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NORA Oilheat Technicians Manual

Leveling Post (2) Chapter 12—Limit Controls and Thermostats 12-5 are usually two disconnect switches. The first is called a customer or emergency switch and it is normally located at the head of the basement stairs or at the entrance to the heater room. The second switch is a serviceman’s switch and may include a fuse. This switch is located on or near the furnace or boiler. Thermostats Principles and design A thermostat is a mechanical or electronic switch that automatically opens or closes a circuit as room temperature changes. The thermostat’s purpose is to start the burner and/or circulator or blower when the temperature is below the established setting, and to shut them off when the heat demand is satisfied. Thermostats must be extremely sensitive to temperature changes. In older thermostats, a bimetal element warps or unwinds in response to temperature change to open or close a switch. In the solid-state thermostat, the room temperature changes the resistance of an electronic device that will act in various methods to open and close circuits. The majority of thermostats installed in the field still use a bimetal element and mercury switch to function. The following text covers this type of thermostat, Figure 12-3 shows the most common type in use. The replacements are mostly electronic and will be discussed later. The bimetallic element comprises two dissimilar metal strips, bonded together, which expand or contract with a change in temperature at different rates of speed. This difference in expansion Figure 12-3 Mounting Slots Figure 12-4: T-87 thermostat rate will cause the bonded bimetallic element to bend or warp with temperature changes. By bending or moving when heat is applied to it or taken away, it creates a mechanical force that flips a mercury switch to make or break a pair of switch contacts. Making or breaking a contact means closing or opening a circuit. Remember, as with all mercury switches, such thermostats must be installed level. Figure 12-4 shows how to level the T87 thermostat. 3 wire thermostats vs. 2 wire thermostats Very old style thermostats needed three wires to operate. When replacing an old three wire thermostat with a new two wire, eliminate the red wire. Today there are some three wire thermostats that operate some zone valve motors and dampers. A circuit is necessary to drive the valve or damper open and another circuit must drive it closed. The switching action of these thermostats is single pole, double throw as opposed to a single pole, single throw switch for the two wire circuits. Thermostats of this type are never connected to primary controls. Chapter 12 Limit Controls/Thermostats Mounting Slots Be Sure Wall Hole is Plugged R Terminal Screws W Plumb Line Spirit Level Spirit Level Plumb Line Diamond Guides (2) Mounting Opening for Slots Thermostat Wiring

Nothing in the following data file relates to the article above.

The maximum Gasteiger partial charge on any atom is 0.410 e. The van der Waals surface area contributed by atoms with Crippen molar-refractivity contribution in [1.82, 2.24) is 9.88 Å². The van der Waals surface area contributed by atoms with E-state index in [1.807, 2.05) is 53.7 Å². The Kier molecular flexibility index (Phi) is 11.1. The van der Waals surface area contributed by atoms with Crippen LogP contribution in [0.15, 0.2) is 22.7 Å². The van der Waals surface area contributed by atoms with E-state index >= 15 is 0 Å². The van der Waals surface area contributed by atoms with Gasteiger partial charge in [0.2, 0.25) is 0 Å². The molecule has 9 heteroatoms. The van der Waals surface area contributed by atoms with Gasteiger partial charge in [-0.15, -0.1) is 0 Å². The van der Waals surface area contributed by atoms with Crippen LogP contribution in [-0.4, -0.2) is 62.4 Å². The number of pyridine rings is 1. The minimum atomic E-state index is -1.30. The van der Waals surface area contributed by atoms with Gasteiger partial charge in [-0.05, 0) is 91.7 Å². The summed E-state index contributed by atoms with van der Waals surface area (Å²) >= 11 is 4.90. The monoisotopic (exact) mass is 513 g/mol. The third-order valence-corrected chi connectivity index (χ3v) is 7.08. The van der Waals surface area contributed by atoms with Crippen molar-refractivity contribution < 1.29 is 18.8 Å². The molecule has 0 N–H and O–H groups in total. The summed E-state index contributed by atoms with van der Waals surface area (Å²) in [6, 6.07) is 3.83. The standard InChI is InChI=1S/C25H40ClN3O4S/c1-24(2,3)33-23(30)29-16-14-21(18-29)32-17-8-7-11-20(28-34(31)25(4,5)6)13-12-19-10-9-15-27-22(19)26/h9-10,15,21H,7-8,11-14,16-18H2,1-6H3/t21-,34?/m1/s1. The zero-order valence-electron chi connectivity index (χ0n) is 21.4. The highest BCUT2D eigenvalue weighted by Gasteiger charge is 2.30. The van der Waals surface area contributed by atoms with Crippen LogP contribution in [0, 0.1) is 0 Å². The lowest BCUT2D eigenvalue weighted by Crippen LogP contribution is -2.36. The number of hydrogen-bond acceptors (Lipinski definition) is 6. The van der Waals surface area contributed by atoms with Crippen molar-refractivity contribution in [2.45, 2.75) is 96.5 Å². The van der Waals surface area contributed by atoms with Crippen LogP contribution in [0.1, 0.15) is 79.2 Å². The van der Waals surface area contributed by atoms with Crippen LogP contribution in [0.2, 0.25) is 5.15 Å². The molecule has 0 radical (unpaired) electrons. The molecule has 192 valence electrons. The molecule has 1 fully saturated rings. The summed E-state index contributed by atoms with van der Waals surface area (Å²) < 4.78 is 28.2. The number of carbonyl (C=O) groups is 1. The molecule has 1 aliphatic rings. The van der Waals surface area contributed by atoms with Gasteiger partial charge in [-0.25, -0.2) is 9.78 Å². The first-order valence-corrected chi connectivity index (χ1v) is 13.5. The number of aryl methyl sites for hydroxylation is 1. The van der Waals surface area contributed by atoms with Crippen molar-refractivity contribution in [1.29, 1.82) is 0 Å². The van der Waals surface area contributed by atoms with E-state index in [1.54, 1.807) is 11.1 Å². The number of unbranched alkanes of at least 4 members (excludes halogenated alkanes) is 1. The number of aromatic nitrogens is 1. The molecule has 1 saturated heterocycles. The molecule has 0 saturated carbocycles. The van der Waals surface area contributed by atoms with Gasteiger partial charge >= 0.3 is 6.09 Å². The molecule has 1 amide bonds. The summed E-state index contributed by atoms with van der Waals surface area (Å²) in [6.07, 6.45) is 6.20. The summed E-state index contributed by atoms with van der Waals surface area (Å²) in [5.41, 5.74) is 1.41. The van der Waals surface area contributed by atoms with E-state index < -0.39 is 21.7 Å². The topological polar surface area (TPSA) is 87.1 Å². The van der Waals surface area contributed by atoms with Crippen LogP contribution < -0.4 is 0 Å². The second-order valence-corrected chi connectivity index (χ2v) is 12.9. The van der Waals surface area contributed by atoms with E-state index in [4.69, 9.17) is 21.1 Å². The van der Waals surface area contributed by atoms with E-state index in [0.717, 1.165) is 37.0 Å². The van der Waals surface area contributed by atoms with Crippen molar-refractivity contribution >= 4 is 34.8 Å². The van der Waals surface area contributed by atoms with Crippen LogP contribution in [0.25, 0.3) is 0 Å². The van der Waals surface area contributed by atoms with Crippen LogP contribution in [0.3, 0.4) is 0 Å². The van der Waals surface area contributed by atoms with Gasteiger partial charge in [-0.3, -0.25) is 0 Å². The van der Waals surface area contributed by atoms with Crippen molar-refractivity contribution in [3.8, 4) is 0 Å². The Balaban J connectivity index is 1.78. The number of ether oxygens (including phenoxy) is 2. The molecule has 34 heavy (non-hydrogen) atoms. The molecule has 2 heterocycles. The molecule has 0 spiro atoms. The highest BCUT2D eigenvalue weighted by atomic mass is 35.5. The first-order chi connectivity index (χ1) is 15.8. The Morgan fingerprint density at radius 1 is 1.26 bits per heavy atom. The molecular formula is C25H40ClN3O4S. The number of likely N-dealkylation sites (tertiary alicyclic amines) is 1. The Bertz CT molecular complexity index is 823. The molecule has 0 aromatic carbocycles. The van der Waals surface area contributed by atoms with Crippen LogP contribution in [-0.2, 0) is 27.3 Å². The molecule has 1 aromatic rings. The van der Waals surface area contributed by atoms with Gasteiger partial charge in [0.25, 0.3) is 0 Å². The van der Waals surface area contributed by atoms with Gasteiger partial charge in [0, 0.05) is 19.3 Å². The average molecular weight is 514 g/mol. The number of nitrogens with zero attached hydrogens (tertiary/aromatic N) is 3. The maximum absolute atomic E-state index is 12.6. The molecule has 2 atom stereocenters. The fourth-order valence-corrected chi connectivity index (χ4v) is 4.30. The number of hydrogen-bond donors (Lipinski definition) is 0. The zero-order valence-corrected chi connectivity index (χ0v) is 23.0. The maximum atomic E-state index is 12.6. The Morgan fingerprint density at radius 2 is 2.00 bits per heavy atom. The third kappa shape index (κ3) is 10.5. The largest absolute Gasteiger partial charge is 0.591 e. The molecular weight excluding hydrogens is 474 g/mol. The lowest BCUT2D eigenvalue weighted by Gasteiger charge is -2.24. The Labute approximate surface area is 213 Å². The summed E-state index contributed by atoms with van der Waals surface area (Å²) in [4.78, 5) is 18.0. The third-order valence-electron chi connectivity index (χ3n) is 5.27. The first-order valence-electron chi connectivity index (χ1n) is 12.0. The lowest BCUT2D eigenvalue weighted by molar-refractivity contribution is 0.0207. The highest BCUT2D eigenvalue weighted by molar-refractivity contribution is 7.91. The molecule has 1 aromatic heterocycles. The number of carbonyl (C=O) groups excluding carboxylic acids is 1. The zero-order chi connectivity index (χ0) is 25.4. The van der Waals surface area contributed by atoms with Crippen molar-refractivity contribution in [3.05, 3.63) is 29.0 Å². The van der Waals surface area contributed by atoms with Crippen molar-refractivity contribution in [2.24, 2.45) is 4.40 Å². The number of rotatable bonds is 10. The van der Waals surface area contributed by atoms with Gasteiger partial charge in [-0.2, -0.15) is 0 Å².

NORA Oilheat Technicians Manual
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